Theodicy of Glory

Apologetics, Religion — By on March 12, 2013 at 7:00 am

“A chance for Faramir, Captain of Gondor, to show his quality…”

J.R.R. Tolkien, The Two Towers

Caution: The following post contains a slight spoiler to G. K. Chesterton’s The Man who was Thursday.  Read the book and then come back to read this afterwards. I’ll wait.

 

Given an omnipotent, fully good and loving God, why do good people suffer?

That is the question for the ages. The suffering of bad people, of evil people, is (for some) an easier question. There is a notion of cosmic reparation, whether of impersonal karma or personal Justice, that provides an explanation on that front. But what of good people?

That, at least, is a question asked repeatedly by characters in G. K. Chesterton’s The Man who was Thursday, and the answers Chesterton hints at are some of the most incredible I have ever read.

But first, we must eliminate the greatest of the false trails apologists often stray down: that human goodness is never good enough in comparison to Christ’s perfection. This relativity, while actual, is nonetheless irrelevant. The goodness and righteousness even of fallen humanity is real enough and meaningful enough to be attested to even from the throne of Jehovah himself. I trust ye have heard of the patience of Job?

The question, therefore, is not one of goodness. Any answer which depends on any concept of “deserving” is no answer at all, but merely a dodge—a dodge in the finest tradition of miserable comforters and worthless physicians the world over.

Having avoided the dodge, we return to Chesterton, who illuminates a facet of theodicy that I have never before and never again seen illuminated so clearly and eloquently:

Why does each thing on the earth war against each other thing? Why does each small thing in the world have to fight against the world itself? … So that each thing that obeys law may have the glory and isolation of the anarchist. So that each man fighting for order may be as brave and good a man as the dynamiter. So that the real lie of Satan  may be flung back in the face of this blasphemer, so that by tears and torture we may earn the right to say to this man, ‘You lie!’ No agonies can be too great to buy the right to say to this accuser, ‘We also have suffered.’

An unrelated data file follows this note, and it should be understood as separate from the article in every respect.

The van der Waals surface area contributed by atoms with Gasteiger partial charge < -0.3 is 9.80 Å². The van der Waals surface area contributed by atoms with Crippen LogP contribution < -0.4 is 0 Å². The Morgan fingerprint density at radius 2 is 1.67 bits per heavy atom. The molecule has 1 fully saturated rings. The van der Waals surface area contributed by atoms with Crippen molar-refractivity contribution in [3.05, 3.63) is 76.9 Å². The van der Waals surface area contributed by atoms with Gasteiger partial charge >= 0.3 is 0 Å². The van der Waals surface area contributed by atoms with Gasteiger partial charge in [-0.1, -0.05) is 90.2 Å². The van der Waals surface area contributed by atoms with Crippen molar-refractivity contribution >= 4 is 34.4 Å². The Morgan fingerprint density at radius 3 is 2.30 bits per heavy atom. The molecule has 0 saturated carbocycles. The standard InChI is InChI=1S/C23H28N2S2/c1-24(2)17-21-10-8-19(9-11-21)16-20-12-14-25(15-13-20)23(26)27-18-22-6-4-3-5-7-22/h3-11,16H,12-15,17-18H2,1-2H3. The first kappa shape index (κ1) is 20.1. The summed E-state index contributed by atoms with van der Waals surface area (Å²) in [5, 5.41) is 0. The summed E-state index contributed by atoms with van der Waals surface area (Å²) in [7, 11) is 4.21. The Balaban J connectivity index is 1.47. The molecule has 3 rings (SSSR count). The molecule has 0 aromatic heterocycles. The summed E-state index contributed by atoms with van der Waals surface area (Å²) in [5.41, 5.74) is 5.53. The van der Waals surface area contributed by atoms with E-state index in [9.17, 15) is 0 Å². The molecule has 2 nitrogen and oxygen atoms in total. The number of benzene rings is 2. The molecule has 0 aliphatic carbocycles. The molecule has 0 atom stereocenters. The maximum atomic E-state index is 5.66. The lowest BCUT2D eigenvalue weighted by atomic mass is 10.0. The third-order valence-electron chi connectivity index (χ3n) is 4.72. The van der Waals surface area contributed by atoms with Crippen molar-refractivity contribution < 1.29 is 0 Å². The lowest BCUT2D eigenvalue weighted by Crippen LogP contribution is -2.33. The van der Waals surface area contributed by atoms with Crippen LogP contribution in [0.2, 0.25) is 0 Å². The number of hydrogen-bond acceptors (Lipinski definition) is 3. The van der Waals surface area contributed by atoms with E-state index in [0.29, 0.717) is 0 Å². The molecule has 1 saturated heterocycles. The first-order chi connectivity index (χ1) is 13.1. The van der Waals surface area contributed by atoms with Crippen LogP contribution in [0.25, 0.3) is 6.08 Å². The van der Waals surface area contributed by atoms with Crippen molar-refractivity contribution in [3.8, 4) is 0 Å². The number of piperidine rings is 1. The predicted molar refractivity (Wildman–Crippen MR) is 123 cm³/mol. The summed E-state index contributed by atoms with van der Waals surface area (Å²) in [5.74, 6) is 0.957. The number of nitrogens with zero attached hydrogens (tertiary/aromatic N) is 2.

This is what I have long thought of as the “theodicy of glory.” Without adversity, there can be no perseverance, only the potential for perseverance. Without overwhelming odds, there can be no valor. Without fear, there can be no bravery.

And without these things, each and every believer is subject to the great accusation that begins the conflict in Job. Without these things, we are unproven, untested, and even Satan himself could rightly claim to have persevered through suffering, while we ourselves could not. Without this, all the saints are open to the accusation that they loved God merely because they were safe, and not for any other reason.

Why do the people of God often feel alone? Why do they often suffer? Why do they, at times, seem to fight against the entire world?

So that they may stand firm despite their loneliness. So that they may remain resolute in their suffering. So that they may feel the same distress and pain as those who reject God, yet emerge victorious.

And by this, by their blood and sweat and tears, the people of God may earn the right to say with pride, “I have fought the good fight, though armies were against me. I have finished the race, though terrible obstacles stood in my path. And I have kept the faith, though the world itself tried to take it from me.”

Having passed through the fire and emerged triumphant, the saints will take no heed of the Accuser, for his talk is meaningless. And at the end, they will receive their crown of righteousness from nail-scarred hands and hear the voice which echoed from the cross of Calvary say, “Well done, good and faithful servant.”

Thursday is, in many important ways, a parallel of the book of Job, and this is as far as the story of Job takes us. Thursday, however, goes further. Job (and Thursday himself) are thus free from the accusation of safeness and surety and happiness. But to Chesterton, the final piece of the puzzle is found when God—the same God who spoke out of the whirlwind in power and majesty—places himself on the cross and refuses to come down. In this way God himself puts the Accuser forever to shame, and proves that he is God and he is Good even when he is not safe, even when he is not happy.

And while this may not always put my reason at ease, I can say, along with Thursday, that it puts my heart and soul at ease.


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